And of course, David Bromwich is invoking also the subject of his biography-in-progress, Edmund Burke (1729 – 1797), the great Irish Whig in England’s Parliament. Friend of the American Revolution, scourge of the French, Burke was the patron saint of William F. Buckley’s conservative revival back in the day. But as the ferocious prosecutor of Warren Hastings for the predatory crimes of the East India Company in India, Burke could serve again as a paragon of the coming convergence. Burke stood, as David Bromwich is reminding me, for the restraint of power, for empire as “a generous partnership with other peoples,” for “a natural equality of mankind at large” and for a code of imperial justice to enforce it.

Podcast • November 7, 2012

Nadia Khiari’s “Willis in Tunis”: Born Again in Revolution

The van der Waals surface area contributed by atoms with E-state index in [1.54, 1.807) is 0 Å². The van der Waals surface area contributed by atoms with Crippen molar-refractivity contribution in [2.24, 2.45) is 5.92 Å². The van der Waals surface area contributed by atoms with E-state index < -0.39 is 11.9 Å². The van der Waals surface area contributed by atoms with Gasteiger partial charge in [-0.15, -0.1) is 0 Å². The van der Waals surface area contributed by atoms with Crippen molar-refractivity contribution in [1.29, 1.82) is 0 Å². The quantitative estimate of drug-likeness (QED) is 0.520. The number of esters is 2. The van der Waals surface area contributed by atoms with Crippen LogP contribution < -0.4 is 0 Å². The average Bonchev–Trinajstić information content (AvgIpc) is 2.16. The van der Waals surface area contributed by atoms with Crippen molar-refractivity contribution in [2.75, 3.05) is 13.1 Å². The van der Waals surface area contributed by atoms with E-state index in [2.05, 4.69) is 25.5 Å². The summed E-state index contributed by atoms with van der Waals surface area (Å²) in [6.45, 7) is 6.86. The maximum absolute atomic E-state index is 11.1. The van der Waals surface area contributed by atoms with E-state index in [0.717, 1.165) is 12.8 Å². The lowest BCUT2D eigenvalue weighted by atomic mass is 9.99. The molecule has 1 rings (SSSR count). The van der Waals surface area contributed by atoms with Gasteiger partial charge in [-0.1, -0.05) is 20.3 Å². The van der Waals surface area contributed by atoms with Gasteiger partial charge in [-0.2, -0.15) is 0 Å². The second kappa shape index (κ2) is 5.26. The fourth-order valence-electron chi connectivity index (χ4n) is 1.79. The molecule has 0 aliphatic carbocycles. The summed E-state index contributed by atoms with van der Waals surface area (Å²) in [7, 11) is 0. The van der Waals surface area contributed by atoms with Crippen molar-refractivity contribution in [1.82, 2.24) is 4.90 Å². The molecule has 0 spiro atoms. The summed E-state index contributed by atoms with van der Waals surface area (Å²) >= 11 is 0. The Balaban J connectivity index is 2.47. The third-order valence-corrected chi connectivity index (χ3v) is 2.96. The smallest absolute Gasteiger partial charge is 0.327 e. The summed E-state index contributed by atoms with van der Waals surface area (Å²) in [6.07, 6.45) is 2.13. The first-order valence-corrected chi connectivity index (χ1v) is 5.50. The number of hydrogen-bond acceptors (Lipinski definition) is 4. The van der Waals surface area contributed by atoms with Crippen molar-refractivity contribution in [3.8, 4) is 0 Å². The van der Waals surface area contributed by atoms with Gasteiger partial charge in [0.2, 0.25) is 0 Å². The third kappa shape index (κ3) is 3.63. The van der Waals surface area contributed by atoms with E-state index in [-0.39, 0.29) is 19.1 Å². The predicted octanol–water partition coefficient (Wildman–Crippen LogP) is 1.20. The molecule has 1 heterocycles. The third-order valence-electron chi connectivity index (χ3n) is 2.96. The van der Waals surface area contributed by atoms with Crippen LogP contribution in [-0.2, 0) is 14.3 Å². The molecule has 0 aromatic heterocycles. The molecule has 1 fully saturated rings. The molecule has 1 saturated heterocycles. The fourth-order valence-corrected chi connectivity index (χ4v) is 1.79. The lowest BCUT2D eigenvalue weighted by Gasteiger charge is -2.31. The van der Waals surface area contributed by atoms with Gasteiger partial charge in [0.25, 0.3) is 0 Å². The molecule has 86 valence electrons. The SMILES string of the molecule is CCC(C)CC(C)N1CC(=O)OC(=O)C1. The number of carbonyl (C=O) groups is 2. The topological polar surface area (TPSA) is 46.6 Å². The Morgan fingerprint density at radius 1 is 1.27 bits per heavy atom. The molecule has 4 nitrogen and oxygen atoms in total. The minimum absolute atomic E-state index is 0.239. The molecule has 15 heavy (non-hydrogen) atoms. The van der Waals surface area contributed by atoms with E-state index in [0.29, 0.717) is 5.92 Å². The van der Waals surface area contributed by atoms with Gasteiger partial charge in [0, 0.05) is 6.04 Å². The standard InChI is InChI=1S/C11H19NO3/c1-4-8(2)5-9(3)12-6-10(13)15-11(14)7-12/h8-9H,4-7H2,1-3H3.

Click to listen to Chris’ conversation with Nadia Khiari (7 min, 5.1 meg) TUNIS — Nadia Khiari is considering my question: what’s the artist’s job in a revolution? She was a successful French-schooled painter when ...

Click to listen to Chris’ conversation with Nadia Khiari (7 min, 5.1 meg)

TUNIS — Nadia Khiari is considering my question: what’s the artist’s job in a revolution? She was a successful French-schooled painter when the “Jasmin Revolution” caught fire in Tunisia in January last year. Her graffiti and political cartoons have gone viral on the Web since then, in the voice of her cat, “Willis in Tunis.” She has stopped painting altogether.

“For me it’s not a job. It’s a freedom. Like I’m being born. Before the revolution, I was a zombie. I think, but I cannot express myself. So I didn’t feel like I was alive. With the revolution I was born, like a baby. My first screaming was my drawing. And now for me its a revolution in my art, totally. I can finally express myself and say what I think and criticize the government. For me I can finally do my passion: cartoons.”